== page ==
Most software is built by first putting a framework in place, and then building on top of it. It is the rough equivalent of putting a good foundation for your house. If you know that you will have a house with 2 floors – you will probably put a certain amount of concrete in your foundation. Now that you have finished the house – and for some reason, you now want one more floor – would you put one more floor without also doing some additional foundation work? And if you build by constantly messing with your foundation – I am definitely not going to buy that house or rent it for living.  Same thing with software – the way sprints happen from what I have seen, I doubt if it is possible to put a solid foundation in place.

It is fun, but is that good enough for customer to pay?

One thing I really like about Agile is that every one involved in it usually has more fun than in a waterfall project. This improves team morale and all the good stuff – temporarily. When you cannot get user involvement, or if a blame game starts – where there is no documentation to go back and clarify what every one agreed to, this fun does not always last. And fun for the development team, while important in a project, is not the sole reason why some one pays for a solution.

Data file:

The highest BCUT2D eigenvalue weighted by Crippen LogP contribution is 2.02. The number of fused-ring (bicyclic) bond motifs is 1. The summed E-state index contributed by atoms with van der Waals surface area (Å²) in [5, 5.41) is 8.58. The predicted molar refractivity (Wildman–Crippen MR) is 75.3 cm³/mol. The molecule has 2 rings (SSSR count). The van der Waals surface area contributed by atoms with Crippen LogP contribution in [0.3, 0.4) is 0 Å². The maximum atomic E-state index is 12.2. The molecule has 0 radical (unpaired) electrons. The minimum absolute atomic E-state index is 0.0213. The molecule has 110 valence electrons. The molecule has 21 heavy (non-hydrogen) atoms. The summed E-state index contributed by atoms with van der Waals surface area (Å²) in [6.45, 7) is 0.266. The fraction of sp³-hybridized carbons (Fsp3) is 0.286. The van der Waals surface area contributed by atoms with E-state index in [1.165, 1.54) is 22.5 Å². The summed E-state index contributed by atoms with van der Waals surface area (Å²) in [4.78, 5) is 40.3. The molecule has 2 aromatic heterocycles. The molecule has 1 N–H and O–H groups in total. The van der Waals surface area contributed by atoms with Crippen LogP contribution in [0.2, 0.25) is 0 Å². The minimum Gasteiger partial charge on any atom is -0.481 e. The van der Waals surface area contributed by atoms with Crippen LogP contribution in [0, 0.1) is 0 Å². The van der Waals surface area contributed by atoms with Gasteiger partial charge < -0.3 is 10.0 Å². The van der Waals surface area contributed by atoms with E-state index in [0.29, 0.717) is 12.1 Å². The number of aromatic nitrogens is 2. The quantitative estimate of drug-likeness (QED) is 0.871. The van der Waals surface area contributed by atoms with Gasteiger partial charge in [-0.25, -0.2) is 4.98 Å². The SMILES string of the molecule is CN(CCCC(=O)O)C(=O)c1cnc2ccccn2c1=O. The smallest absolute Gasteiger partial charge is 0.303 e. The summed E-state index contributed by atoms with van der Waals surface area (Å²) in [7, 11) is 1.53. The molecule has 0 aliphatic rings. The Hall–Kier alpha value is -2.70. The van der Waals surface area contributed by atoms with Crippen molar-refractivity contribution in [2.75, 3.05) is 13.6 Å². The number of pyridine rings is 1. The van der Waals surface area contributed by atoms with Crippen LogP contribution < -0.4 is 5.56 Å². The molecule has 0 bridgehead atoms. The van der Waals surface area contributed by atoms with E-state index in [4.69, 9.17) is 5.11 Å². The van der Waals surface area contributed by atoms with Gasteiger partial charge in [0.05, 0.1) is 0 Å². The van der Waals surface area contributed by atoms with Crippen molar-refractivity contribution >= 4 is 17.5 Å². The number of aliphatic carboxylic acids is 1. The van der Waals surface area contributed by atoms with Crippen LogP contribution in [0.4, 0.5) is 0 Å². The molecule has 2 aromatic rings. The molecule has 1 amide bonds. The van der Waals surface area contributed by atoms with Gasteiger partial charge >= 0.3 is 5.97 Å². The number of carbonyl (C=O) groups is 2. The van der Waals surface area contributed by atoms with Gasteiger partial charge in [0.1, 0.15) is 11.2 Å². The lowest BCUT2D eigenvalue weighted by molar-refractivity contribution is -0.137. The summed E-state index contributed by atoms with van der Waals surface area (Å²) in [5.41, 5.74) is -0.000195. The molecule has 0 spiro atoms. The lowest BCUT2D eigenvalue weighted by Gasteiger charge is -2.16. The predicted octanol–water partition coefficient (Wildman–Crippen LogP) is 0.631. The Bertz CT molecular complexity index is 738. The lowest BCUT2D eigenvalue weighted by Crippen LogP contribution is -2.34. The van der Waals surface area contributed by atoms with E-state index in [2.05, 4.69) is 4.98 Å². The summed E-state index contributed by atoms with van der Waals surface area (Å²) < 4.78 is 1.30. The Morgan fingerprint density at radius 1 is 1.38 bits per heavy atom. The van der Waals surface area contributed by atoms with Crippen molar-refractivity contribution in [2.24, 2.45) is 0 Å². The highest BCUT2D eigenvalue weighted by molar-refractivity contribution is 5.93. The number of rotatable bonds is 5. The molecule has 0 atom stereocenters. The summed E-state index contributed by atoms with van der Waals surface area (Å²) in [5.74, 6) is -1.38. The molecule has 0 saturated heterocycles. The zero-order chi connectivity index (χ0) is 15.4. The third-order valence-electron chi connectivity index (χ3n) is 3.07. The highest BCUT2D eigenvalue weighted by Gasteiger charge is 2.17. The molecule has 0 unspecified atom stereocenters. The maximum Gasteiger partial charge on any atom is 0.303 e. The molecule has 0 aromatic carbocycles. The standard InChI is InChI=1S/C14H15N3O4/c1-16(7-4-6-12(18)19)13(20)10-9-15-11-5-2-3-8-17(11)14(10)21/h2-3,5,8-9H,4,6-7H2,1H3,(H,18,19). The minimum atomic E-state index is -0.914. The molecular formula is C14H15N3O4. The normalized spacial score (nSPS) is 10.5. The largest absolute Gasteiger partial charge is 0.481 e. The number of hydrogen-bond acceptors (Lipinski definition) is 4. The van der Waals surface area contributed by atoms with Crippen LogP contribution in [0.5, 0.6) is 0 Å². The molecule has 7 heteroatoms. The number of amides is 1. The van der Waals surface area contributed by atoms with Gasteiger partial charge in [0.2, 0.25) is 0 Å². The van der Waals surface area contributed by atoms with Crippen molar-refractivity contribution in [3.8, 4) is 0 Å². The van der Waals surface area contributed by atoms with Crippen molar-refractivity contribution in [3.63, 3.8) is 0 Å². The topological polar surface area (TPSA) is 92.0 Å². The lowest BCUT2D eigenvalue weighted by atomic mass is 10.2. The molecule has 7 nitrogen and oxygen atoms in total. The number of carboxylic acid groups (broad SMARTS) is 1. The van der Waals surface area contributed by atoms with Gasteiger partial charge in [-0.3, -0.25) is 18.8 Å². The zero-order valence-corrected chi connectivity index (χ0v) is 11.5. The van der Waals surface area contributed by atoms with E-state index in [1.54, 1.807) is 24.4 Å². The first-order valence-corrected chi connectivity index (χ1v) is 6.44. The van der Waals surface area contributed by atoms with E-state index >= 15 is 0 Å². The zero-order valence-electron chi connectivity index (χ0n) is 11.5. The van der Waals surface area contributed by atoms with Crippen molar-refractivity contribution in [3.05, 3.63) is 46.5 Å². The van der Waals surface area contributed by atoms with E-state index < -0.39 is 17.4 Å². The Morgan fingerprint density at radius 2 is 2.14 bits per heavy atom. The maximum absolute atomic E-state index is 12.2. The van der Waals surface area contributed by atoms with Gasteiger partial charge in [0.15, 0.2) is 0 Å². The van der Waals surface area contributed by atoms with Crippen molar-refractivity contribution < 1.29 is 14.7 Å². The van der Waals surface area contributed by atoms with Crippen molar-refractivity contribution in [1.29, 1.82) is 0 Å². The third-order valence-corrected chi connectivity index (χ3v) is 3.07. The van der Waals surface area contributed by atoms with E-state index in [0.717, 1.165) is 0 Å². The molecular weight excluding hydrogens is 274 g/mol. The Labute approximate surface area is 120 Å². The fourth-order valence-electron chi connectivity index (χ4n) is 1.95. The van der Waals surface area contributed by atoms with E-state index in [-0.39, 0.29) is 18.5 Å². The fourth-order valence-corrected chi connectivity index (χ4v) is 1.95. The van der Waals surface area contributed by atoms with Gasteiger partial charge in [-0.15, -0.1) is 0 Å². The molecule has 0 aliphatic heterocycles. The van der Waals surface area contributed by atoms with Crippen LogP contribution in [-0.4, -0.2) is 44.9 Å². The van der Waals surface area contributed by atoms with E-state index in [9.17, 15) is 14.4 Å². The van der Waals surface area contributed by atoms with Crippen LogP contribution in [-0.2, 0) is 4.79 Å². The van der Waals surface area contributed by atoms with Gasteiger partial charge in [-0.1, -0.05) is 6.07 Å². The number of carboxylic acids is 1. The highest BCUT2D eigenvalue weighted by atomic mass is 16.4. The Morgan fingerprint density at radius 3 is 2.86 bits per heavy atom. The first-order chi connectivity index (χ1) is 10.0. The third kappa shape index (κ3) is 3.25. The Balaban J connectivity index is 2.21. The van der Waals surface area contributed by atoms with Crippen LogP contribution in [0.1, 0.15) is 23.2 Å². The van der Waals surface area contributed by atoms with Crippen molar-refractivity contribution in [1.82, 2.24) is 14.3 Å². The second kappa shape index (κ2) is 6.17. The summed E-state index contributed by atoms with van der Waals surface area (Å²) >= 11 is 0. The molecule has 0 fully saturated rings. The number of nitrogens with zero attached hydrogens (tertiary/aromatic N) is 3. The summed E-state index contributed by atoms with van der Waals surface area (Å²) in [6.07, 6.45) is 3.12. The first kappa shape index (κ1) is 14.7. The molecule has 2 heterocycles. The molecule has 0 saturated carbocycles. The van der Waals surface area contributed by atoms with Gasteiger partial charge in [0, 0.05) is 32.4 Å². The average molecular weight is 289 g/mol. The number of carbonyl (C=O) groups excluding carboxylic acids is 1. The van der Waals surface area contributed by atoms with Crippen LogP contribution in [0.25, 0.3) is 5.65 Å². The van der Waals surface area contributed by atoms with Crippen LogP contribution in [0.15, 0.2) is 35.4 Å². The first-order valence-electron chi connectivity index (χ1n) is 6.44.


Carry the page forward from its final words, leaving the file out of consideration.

Waterfall is not such a terrible thing to do, as its opponents make it to be. And it is a big exaggeration to say the team does a very long design up front, and that user gets to see things only at the end. That is not how most projects run. Waterfall can also have users involved more frequently. Also, you can build in plenty of  feedback options and test driven development in a waterfall project. Also there are very strong visualization tools that can give the users a taste of the solution very early in the process.  For example – iRise is a great tool to use for that. Do try it out, and your whole perspective will change. Also, once you have a good change control process established, changing requirements can be handled very effectively.

So, when do I think Agile would work?

Despite all these points above, I am not an extremist when I think of methodologies.  In my opinion, Agile is going through a hype cycle exactly like how it happened with SOA.  Once the hype died down a little, we mostly figured out what is possible with SOA and what is not. SOA is great for several use cases, and terrible for others. Same is the deal with Agile.  Just because Agile possibly has the issues I called out above, it should not be inferred that Agile should not be used. If you have a bunch of highly skilled people, where the team has a clear vision of the end product, and/or where time to market is not such a big deal – all these challenges will vanish. Such a team can probably come out with a great solution using Agile. But in the type of projects I am dealing with – I don’t think Agile can succeed. 

Rather than take an extreme view of either/or – it is probably best that we let individual projects decide the methodology they want to follow.

Woman geeks and their troubles